In "The Love Song of J. Alfred Prufrock," by T.S. Eliot, why is the speaker so confused?

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booboosmoosh eNotes educator| Certified Educator

Regarding T.S. Eliot's work in general, and "The Love Song of J. Alfred Prufrock," one source notes:

His early poetry, including "Prufrock," deals with spiritually exhausted people who exist in the impersonal modern city.

When I read the poem, if the speaker is confused, I believe it is a result of fear: the fear of not fully living or feeling one's life, and/or of challenging the norms of society. For instance, at the beginning of the poem, Eliot writes:

Let us go then, you and I,

When the evening is spread out against the sky

Like a patient etherized upon a table...

One under the influence of anaesthetic cannot feel the world or be aware of what goes only around him. Perhaps what confuses the speaker is that people around him seem to be living meaningful lives —going through the motions—like the women who drink tea and read novels, who speak of famous artists —seemingly meaningful things:

In the room the women come and go

Talking of Michelangelo.

However, the speaker talks to his companion ("you"), comforting [I assume] her that there will be plenty of time...but not for meaningful experiences, but to put on the face of acceptability:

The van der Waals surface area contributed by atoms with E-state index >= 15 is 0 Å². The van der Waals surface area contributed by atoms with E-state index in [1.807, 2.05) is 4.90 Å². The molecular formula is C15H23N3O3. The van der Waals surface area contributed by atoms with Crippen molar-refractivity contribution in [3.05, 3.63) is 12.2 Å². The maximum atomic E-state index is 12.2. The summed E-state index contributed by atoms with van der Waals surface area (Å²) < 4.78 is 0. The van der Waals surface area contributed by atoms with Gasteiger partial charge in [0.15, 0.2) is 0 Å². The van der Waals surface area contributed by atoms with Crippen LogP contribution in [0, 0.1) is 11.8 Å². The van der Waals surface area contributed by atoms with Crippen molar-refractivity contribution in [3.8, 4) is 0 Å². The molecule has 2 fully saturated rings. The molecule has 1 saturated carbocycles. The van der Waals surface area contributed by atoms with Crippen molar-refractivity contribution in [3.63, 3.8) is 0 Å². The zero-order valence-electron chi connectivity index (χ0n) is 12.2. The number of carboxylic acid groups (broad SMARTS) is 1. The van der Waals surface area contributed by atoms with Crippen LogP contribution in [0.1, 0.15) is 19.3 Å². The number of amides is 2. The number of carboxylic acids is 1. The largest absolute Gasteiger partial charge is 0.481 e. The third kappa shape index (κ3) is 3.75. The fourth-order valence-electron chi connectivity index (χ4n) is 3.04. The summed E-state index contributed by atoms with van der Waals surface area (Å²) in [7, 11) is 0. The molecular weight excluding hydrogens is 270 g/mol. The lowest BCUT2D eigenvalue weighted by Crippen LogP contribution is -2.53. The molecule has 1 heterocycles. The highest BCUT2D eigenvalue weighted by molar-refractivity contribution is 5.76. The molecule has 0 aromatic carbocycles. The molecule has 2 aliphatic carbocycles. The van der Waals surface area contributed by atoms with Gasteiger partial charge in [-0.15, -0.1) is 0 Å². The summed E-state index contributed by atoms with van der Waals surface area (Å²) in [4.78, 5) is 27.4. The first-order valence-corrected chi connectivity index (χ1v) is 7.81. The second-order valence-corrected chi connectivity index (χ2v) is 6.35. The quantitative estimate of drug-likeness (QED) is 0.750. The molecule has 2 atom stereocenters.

There will be time, there will be time

To prepare a face to meet the faces that you meet...

How is it possible, then, that while they look to congregate with those they know, that they cannot seem to find something or someone of substance with which to spend their time? In the third full paragraph, the speaker lists things there will be time for; this list seems to echo the Biblical passage taken from Ecclesiastes 3:1, which begins: "To everything there is a season..."

And indeed there will be time

For the yellow smoke...

There will be time, there will be time

To prepare a face...

There will be time to murder...

Time for you and time for me...

And as the poem continues, we get the sense that this "going out" may not represent simply one night, but perhaps many nights—even a lifetime, as the signs of aging appear:

Time to turn back and descend the stair,

With a bald spot in the middle of my hair--

[They will say: "How his hair is growing thin!"]

In that the two go out to mingle with others, and because Eliot wrote specifically about "spiritually exhausted people who exist in the impersonal modern city," I can imagine that the confusion for the speaker is what path to follow. Do we follow the masses of these "spiritually exhausted people," forever searching for meaning in an environment that doesn't have the wherewithal to inspire because it is "impersonal" in its modern-context?

Or do we find ourselves to be individualists that do not follow the masses, but "march to the beat of a different drummer?" Do we defy convention:

To wonder, "Do I dare?" and, "Do I dare?"...

Do I dare

Disturb the universe?

The speaker notes that he could be like Lazurus, to seemingly return from the "dead"—from a life of "spiritual exhaustion"—to tell his truth, to share what he has realized about life, and "disturb the universe." He alludes also to Hamlet, seeing himself not as a "procrastinator" but a man of action.

The speaker may be confused about whether he wants to shake up the world around him by being different: what is the right way to live? However, I get a sense from the poem that he is thinking things through here, and will ultimately have to speak his truth, regardless of how those around him feel.




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The Love Song of J. Alfred Prufrock

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